This job suits me. In the morning there’s a large basket of papers and envelopes to be inserted into hundreds of perfectly alphabetical mail slots. My workroom in the basement is quiet—I work alone. And I can control the lights and the temperature. It’s never too bright down here, never too cold or too warm.
It’s very satisfying to bring order to the chaos of the mail basket. Sometimes, before I fill the slots, I arrange the mail into neat piles by size and category: single typed sheets, small white envelopes, large white envelopes, brown envelopes with string closures. The piles of mail do not expect anything of me. I never have to try to interpret their faces, their gestures, their voices.
I finish the first basket about 10:30 and take a break at the square table in the corner of the mailroom. I always play five games of solitaire, using my cards with all-red backs. All-red backs, so the deck never has turned-around cards when I shuffle. My English grandmother called this game “Patience”. It’s a good name…if I have patience, the cards will eventually fall into the correct order: red on black, black on red, in four tidy stacks. Spades, diamonds, hearts, clubs.
My sister Joy used to cheat at patience. “Why do you do that?” I’d ask. “It’s not the right way to play.”
“Shut up, freak,” is what Joy would say to me, her cards haphazardly splayed on the table.
I’ve just started my second game of patience when I’m startled by a sudden brightness. Someone has switched on the rest of the lights.
“Oh, gee, I’m sorry, I didn’t know anyone was down here. I just—the pop machine upstairs is out of Mountain Dew.”
I know I’m supposed to say something, to look at this man’s eyes. I remember my lessons: Meeting Someone New. I drag my eyes upward and manage to find his chin. Polite greeting. “Good morning. Nice to meet you. I’m Faith Townshend.” Smile. I position my lips correctly. Shake hands. Reluctantly, I hold out my hand. He shakes it. Too hard. His hand is warm and damp.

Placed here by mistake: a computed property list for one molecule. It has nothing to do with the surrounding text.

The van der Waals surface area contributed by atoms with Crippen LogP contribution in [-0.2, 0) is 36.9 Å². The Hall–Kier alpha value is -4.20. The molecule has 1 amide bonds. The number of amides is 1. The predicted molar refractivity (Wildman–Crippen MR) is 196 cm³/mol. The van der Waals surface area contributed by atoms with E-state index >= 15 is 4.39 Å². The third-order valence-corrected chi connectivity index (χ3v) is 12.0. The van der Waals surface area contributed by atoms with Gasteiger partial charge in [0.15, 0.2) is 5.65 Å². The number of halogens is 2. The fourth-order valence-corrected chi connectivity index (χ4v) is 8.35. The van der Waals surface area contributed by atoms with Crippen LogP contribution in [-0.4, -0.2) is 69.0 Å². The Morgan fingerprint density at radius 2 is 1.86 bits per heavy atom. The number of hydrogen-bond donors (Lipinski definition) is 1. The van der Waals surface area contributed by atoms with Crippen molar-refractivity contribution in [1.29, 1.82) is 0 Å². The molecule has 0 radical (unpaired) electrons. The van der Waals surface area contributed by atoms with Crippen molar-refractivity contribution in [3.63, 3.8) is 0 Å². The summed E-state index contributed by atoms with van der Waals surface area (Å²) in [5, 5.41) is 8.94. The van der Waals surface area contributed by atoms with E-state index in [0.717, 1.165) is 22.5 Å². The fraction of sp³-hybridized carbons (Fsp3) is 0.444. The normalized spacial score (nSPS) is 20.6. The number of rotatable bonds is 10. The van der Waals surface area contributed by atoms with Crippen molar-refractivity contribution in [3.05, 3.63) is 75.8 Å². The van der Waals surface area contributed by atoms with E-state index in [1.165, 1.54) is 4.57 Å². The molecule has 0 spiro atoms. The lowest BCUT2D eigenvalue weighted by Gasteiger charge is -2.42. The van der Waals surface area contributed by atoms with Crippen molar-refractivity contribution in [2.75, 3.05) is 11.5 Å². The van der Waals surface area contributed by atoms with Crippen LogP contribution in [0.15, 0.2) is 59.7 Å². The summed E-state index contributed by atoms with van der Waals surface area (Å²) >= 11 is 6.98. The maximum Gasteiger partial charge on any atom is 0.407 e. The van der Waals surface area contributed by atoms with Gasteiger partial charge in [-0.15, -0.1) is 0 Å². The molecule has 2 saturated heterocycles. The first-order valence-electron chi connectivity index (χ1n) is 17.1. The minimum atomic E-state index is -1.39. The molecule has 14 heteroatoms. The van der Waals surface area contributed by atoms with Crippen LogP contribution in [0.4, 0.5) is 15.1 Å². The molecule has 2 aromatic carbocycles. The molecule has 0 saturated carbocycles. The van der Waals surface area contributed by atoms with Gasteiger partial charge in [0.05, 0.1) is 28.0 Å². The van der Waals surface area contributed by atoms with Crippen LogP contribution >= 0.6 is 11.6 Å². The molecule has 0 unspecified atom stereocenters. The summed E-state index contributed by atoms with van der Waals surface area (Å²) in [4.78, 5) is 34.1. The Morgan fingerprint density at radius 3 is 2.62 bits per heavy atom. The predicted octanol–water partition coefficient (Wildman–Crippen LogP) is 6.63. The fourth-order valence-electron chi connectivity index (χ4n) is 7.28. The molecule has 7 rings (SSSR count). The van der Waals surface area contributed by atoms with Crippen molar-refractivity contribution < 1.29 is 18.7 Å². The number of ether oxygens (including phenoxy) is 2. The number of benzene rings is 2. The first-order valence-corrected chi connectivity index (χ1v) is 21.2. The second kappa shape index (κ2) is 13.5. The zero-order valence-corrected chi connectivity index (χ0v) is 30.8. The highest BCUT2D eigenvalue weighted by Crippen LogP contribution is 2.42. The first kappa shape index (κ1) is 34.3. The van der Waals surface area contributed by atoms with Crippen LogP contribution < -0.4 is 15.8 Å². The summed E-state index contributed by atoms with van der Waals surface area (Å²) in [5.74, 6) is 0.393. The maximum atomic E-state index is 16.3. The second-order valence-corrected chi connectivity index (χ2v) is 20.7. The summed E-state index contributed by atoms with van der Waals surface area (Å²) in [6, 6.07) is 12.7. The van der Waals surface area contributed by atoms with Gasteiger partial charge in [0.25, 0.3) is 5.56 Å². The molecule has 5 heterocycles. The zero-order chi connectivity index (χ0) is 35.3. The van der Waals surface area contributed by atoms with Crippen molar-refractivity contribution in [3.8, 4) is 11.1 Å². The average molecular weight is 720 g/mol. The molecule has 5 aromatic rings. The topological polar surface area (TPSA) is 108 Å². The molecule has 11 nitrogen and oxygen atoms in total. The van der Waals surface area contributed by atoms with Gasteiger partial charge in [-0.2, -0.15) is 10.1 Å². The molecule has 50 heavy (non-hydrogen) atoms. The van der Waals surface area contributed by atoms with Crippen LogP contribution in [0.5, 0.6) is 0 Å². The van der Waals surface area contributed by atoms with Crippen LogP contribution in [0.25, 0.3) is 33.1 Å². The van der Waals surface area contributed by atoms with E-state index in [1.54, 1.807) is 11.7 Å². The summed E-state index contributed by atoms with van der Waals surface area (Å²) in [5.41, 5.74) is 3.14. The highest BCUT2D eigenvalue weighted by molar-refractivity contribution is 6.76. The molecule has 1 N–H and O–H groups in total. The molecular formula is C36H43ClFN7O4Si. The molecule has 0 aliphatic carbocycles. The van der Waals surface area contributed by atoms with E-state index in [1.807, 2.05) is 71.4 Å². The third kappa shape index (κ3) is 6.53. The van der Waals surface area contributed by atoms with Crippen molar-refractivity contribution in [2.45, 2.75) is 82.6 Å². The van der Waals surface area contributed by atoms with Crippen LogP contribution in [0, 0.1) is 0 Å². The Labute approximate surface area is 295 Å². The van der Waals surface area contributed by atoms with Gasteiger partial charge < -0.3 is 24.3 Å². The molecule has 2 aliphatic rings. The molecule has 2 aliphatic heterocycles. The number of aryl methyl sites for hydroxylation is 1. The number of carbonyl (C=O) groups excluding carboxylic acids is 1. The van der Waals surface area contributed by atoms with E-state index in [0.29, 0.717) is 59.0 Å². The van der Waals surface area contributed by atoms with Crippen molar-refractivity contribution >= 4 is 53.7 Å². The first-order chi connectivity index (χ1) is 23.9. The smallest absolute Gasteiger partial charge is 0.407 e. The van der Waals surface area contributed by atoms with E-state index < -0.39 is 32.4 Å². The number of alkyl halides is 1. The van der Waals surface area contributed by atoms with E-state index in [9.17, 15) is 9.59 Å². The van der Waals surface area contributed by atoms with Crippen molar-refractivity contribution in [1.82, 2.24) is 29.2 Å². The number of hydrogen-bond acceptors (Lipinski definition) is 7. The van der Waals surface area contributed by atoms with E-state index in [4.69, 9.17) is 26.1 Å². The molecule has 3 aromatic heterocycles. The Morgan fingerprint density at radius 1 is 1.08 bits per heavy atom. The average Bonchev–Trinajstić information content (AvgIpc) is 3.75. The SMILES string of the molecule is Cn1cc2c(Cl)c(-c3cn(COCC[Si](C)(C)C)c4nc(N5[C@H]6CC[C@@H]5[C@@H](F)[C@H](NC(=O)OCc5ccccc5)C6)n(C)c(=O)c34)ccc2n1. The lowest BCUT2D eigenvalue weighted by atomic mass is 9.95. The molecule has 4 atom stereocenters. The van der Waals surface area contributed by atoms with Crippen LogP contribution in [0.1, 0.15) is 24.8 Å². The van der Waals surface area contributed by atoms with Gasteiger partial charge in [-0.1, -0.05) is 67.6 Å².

He puts some money in the pop machine, and I continue my game. Three cards. No play. Three cards. No play. Three cards. Jack of hearts. Three cards. No play.
“Red six on the black seven.” The man with the Mountain Dew is standing over my shoulder. I can feel his breath on my neck. I sit very still, and hope he will go away. “Faith, is it? Look—six of hearts on the seven of clubs.” He reaches over my shoulder and moves the card.
I freeze. This man is making everything not right. He should leave. I try to remember my lesson on Social Situations. Eye contact. Use “I” words. Polite. This time I look at his nose. “I think it’s time for you to leave now,” I say. “Please and thank you.”
“Oh, sure,” he says. “Well…catch you later, then.”
That’s just silly. He won’t catch me, because no one will throw me.
The next day, he’s here again. I’m playing my fourth game of patience when I hear him coming. Perhaps the upstairs machine is still out of Mountain Dew. Three cards. No play. Three cards. Four of spades.
He leaves the lights dim, pulls a chair to the table, and lays out a game of patience. “Morning, Faith,” he says. I don’t know how to read his voice. “Mind if I join you in a game of solitaire?”
Polite. Smile. “I don’t mind.” I show my teeth.
He comes every day, and always plays four games of patience. He’s not very good at it; sometimes I look at his game and see cards that he has missed. I think—I’m not sure—that he likes playing patience in the mail room. I don’t know why, though. He misses lots of moves, and he never wins.
He doesn’t say much, but he smiles a lot. He doesn’t cheat. I don’t talk--I won’t give him a reason to say “shut up, freak” to me.
On his second game today, he pauses for a long time. Is he waiting for something? I stop my game and look at his cards; he has missed a play again. I find his eyes. I think they are kind. “Black eight on red nine,” I say, and I resume my game. Three cards. No play. Three cards. No play. Three cards. No play.
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